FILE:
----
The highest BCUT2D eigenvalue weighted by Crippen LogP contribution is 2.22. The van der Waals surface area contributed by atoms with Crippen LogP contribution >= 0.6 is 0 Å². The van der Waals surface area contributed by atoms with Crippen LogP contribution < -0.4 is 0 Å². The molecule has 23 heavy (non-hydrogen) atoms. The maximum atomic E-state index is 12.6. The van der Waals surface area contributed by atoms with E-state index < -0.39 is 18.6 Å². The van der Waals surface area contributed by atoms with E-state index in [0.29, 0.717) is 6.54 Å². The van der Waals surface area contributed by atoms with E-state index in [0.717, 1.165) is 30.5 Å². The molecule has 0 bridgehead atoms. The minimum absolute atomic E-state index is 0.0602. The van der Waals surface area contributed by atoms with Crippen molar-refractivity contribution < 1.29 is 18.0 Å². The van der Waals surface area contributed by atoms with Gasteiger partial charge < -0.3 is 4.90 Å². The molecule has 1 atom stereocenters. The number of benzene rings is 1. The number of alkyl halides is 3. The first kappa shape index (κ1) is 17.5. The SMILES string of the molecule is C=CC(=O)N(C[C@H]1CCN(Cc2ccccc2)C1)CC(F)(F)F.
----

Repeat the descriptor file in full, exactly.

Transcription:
The highest BCUT2D eigenvalue weighted by Crippen LogP contribution is 2.22. The van der Waals surface area contributed by atoms with Crippen LogP contribution >= 0.6 is 0 Å². The van der Waals surface area contributed by atoms with Crippen LogP contribution < -0.4 is 0 Å². The molecule has 23 heavy (non-hydrogen) atoms. The maximum atomic E-state index is 12.6. The van der Waals surface area contributed by atoms with E-state index < -0.39 is 18.6 Å². The van der Waals surface area contributed by atoms with E-state index in [0.29, 0.717) is 6.54 Å². The van der Waals surface area contributed by atoms with E-state index in [0.717, 1.165) is 30.5 Å². The molecule has 0 bridgehead atoms. The minimum absolute atomic E-state index is 0.0602. The van der Waals surface area contributed by atoms with Crippen molar-refractivity contribution < 1.29 is 18.0 Å². The van der Waals surface area contributed by atoms with Gasteiger partial charge < -0.3 is 4.90 Å². The molecule has 1 atom stereocenters. The number of benzene rings is 1. The number of alkyl halides is 3. The first kappa shape index (κ1) is 17.5. The SMILES string of the molecule is C=CC(=O)N(C[C@H]1CCN(Cc2ccccc2)C1)CC(F)(F)F.